How to Increase Traffic to Generate More eCommerce Sales
Every eCommerce business wants to generate more sales, and at its most basic, the formula for eCommerce success looks like this:
More Traffic = More Sales
As a result huge amounts of effort, time, and money, are spent on trying to find ways to generate more traffic that converts into sales.
There is however another level to that formula which often doesn’t get talked about anywhere near as much. You can generate more traffic and get more sales, but what you should be focused on is building the correct type of traffic that is more likely to convert. That will allow you to maximise your returns with less effort overall.
What sort of traffic do we need?
Creating quality traffic that will convert so you can maximise your sales and ROI is all about understanding the intent of your visitors. Why does this matter? It matters because not all visitors are created equal. One visitor might be visiting your site ready to make a purchase right now, whilst another one might be looking to do research. Of these two types of visitors you need to attract visitors with a buying intent to maximise your sales immediately, whilst users with more of a research intent. Need to be reached for more medium to long term sales growth.
Want proof that research intent is important for making consistent sales? Look no further than Google’s own research which describes the “Zero Moment of Truth” when a user is researching their purchases as a point where it’s vital to get in front of the buyer. But it’s important to remember that the Zero moment of Truth is incredibly early on in the user’s buyer journey so focusing on it will not deliver short term gains.
How do I generate traffic with a high level of buying intent?
Traffic will high levels of buying intent can be generated from a variety of digital marketing channels, but each channel will require a significant amount of effort and expertise to maximise the sales, so it’s important that you should be prepared to work hard on all of these channels, or be prepared to work with experts and agencies that have specialisms in the channel so you can get the most out of the channel.
This is especially true for what is arguably the most important channel you can use to generate more sales for your eCommerce store…
Channel 1: Search Engines (most notably Google)
For the vast majority of the world Google is the homepage of the internet. If we type something into our search bars it defaults to searching Google. The use of Google is so ubiquitous that Google has become a verb in everyday use. It should come as no surprise then that one of the best ways to generate high quality traffic with a level of buying intent is through Google.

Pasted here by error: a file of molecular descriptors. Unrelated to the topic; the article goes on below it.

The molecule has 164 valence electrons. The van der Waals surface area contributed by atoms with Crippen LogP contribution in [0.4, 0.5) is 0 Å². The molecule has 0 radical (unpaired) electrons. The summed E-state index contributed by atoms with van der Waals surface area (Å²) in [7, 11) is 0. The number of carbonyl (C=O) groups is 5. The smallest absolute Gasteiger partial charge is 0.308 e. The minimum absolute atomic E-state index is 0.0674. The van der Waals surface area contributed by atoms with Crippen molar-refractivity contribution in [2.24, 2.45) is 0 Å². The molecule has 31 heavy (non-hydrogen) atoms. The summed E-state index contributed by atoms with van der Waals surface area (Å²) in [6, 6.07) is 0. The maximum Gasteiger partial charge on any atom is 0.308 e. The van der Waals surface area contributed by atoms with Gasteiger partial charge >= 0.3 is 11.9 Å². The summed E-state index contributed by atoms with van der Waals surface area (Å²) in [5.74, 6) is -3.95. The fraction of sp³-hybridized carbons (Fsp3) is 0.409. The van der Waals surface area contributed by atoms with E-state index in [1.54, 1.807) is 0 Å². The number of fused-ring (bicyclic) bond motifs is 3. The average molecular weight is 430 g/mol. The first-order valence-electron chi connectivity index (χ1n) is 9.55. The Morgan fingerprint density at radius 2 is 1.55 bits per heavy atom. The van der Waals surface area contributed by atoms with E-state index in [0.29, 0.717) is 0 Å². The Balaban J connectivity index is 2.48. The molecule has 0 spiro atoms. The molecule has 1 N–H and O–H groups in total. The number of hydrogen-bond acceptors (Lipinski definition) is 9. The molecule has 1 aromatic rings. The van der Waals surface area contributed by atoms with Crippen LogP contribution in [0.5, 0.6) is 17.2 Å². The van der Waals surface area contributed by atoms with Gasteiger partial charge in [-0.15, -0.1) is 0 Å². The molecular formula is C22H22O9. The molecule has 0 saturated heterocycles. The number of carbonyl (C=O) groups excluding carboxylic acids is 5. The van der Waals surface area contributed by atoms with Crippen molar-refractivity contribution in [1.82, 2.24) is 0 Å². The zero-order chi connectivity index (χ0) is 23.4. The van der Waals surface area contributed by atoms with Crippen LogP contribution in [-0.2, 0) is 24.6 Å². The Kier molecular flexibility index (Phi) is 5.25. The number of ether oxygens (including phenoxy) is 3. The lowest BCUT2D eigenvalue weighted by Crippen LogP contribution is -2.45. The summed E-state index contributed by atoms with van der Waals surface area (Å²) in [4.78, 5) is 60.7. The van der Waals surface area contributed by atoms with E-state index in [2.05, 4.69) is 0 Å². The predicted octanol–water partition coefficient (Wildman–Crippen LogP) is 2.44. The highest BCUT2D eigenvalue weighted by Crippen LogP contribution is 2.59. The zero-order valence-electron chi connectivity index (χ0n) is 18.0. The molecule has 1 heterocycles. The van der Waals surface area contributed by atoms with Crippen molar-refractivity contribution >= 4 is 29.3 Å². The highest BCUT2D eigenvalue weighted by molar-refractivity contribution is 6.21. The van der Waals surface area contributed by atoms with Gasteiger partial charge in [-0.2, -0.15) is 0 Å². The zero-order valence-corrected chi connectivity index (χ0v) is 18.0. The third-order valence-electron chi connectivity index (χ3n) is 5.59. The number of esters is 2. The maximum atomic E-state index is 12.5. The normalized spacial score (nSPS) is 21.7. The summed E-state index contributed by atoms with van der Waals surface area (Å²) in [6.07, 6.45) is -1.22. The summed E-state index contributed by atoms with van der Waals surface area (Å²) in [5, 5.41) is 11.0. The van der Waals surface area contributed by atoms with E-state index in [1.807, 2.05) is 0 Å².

I can guarantee you that at some point you have decided you wanted to buy it, searched the name of the product on Google and then gone on to buy the product incredibly quickly. That’s an outcome that happens billions of times every month, so you’d be mad to not want to get a slice of the action.
How do you attract high quality buying intent traffic from Google quickly?
If you want a quick turnaround you need to start investing in PPC campaigns and advertising on Google’s search engines results page (SERP) through Search As and Google Shopping Ads.
How to use Search Ads
Search Ads are the adverts at the top of the page which don’t use images. As you can see from the image below, they offer a range of ways to grab the user’s attention including highlighting sales, offers and information of relevance to the user.
The ads are triggered when a user searches for a key term that the store if bidding on (in this case the term is Rebooks). You can bid on any key term you like, and it’ll probably bring in traffic to your site, but unless it’s got a high level of buying intent then your chances of getting a sale decrease.
Most key terms that people search can be broken down into either Buying Intent Key Terms or Informational/Research Intent Key Terms. On a very basic level a search for the phrase Reeboks will have some people looking to make a direct purchase of a new pair of trainers, but they could be looking for general information about the brand as well. Compare that to the phrase “Buy Cheap Reeboks” or “Buy Reeboks Online” and you have a much more specific search which details more strongly what the users wants to do (purchase a pair of reeboks). As a rule, the more specific a key-terms are the more exact the intent behind it, so if you can identify a host of high buying intent key terms for your products you can bid on them and generate traffic that will convert to sales.
What about Google Shopping?
If you take another look at that Rebook Google search result image above, you’ll see there’s another section highlighted. That’s the Google Shopping Advertisements.